It's just nought cricket!
While we cope with being bowled for a duck by the deadly Coronavirus, a recall on cricket's most famous duck-scorers across eras from Bradman to Raina with Agarkar in between
The Coronavirus has well and truly clean bowled the citizens of the world. Let it be stressed… for a duck. The ignominy may not be quite the same as a batsman making his way back to the pavilion without a run to show. After all, it’s no shame to contract the illness, but the despondency aspect could be quite similar.
Ducks have arrived at the feet of the best players in history. For Don Bradman, a duck defined his farewell to cricket. The great Australian strode in for his final Test innings - against England at The Oval in 1948 - and looked forward to yet another marathon innings. But he failed to read a well-disguised googly from Eric Hollies, who had Bradman’s furniture disturbed for a two-ball duck. Cynics reckoned Bradman’s eyes were moist, caused by the reception he got before taking guard and that had blurred his vision. The great Australian may have dismissed that theory vehemently but he did end up with 99.94 instead of a 100-plus Test average.
Other duck stories have been less sad and fabled. Less than a year before Bradman’s farewell at The Oval, the touring Indian team played Victoria on their 1947-48 tour of Australia in the build-up to the Test series. Lala Amarnath chose to bat, but his side were reeling at 0 for three before he led the way with a scintillating double century. Top-order batsmen Vinoo Mankad, Khandu Rangnekar and Vijay Hazare were dismissed for ducks, and at the end of the drawn game, during a reception, it was announced (according to Hazare in his book, My Story) that there were some souvenirs to be presented. The Indians expected Amarnath to get one for his 228, but instead Victoria captain Lindsay Hassett presented toy ducks to the trio of duck-scoring India batsmen.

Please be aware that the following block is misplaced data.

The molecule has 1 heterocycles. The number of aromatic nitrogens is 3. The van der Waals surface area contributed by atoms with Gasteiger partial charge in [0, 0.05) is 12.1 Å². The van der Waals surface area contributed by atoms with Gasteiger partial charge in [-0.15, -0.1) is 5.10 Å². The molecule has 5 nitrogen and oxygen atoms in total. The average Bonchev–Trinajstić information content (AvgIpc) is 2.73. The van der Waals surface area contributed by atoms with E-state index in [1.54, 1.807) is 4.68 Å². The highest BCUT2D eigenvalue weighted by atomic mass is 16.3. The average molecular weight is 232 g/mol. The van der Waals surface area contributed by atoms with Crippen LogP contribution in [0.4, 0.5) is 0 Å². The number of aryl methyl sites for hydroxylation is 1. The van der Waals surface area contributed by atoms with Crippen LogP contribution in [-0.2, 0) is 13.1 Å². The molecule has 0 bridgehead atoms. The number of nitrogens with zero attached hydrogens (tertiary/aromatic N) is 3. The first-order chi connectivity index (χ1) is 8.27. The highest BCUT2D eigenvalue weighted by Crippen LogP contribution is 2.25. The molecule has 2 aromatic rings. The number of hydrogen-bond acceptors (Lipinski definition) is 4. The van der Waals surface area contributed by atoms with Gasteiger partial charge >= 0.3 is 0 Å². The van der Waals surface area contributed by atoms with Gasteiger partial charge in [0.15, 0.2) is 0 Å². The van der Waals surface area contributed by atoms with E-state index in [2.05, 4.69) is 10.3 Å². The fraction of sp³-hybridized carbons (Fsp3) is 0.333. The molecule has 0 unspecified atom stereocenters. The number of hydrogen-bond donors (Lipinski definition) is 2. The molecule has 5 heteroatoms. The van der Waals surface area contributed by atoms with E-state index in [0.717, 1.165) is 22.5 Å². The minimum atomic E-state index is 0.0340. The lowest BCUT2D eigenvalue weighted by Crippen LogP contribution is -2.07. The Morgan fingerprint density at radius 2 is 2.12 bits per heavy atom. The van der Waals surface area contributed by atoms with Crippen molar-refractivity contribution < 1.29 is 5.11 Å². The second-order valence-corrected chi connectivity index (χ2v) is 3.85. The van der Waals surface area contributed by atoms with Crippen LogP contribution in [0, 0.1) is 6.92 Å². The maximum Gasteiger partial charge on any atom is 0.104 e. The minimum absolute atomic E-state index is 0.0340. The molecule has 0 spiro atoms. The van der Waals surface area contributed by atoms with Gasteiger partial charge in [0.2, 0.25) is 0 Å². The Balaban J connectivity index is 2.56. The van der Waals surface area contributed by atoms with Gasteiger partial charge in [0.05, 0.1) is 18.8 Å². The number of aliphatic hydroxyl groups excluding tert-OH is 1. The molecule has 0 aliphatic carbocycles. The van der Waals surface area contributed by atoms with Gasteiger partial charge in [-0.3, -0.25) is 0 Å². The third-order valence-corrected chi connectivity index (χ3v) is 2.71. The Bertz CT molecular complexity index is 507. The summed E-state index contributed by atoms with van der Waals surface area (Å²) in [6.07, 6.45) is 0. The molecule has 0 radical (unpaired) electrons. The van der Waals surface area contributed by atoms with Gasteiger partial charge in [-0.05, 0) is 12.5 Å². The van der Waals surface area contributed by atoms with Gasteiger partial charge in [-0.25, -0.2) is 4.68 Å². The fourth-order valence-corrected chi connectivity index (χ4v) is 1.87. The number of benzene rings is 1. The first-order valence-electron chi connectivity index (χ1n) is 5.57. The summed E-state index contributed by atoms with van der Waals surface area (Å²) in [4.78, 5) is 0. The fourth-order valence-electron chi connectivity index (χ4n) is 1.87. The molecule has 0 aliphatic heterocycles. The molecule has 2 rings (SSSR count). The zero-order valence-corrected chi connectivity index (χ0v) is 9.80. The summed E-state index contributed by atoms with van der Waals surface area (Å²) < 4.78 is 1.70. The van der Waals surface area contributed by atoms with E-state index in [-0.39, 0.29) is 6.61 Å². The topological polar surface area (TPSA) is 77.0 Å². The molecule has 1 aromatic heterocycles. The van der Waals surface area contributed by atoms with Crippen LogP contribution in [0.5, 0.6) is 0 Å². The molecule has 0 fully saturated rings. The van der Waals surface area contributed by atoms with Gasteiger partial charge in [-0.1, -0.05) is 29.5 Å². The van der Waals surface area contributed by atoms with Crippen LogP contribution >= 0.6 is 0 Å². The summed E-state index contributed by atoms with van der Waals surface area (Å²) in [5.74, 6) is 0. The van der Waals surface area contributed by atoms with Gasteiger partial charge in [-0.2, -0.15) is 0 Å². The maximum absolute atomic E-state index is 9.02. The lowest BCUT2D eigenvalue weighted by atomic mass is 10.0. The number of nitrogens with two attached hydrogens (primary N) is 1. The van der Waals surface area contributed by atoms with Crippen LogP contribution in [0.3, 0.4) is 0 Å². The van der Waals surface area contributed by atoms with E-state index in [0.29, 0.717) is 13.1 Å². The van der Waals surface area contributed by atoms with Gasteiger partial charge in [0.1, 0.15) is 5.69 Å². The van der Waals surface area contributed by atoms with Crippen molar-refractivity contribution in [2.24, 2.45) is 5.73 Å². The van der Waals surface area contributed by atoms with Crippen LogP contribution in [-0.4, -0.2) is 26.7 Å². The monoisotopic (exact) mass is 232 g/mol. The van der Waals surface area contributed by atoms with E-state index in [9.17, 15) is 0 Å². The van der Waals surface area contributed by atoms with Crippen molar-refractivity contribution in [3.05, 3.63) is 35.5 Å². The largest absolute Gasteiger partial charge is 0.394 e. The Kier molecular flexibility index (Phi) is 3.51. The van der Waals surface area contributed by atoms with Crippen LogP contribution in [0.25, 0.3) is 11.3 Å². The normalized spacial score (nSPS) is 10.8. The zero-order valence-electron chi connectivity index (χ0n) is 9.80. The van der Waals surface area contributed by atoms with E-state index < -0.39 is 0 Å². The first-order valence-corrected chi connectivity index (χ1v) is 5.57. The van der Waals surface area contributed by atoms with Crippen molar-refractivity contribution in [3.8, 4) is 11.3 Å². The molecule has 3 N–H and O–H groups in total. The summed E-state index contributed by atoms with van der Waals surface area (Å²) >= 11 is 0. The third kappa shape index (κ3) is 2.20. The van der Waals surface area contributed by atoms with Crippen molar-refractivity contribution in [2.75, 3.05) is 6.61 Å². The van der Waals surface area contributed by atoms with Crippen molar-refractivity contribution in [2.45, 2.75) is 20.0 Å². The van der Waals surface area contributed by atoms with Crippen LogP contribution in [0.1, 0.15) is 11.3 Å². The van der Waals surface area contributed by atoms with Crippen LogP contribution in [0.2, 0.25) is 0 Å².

At Leeds in 1952, India - under Hazare - provided Test cricket with a unique second innings scoreboard display of 0 for four. Pankaj Roy, DK Gaekwad, Madhav Mantri and Vijay Manjrekar perished without a run.
All the above batsmen may have sported a we-were-better-off look when they read about Australian captain Greg Chappell’s horrific home summer of 1981-82. Chappell’s wretched run of scores which included seven ducks, started when Pakistani pacer Sarfraz Nawaz had him caught by Javed Miandad for nought in the second innings of the Melbourne Test. When it came to tackling the West Indies in the second Melbourne Test of the summer, Chappell was caught behind by David Murray off Michael Holding for his fourth consecutive duck of the season (including two in one-dayers against Pakistan and West Indies). There were three more ducks for Chappell before the international summer closed out Down Under. His seven ducks included three first-ball dismissals.
Sydney-based Indian historian, Kersi Meher-Homji revealed in his book, Out For A Duck, that Chappell’s plight was depicted in a poster during the January 1982 Sydney Test which read, “Everyone got turkey for Christmas, our Greg got four ducks.” Meher-Homji also reproduced a cartoon in which Chappell exclaimed, “What? Not duck again!!” when served duck at home.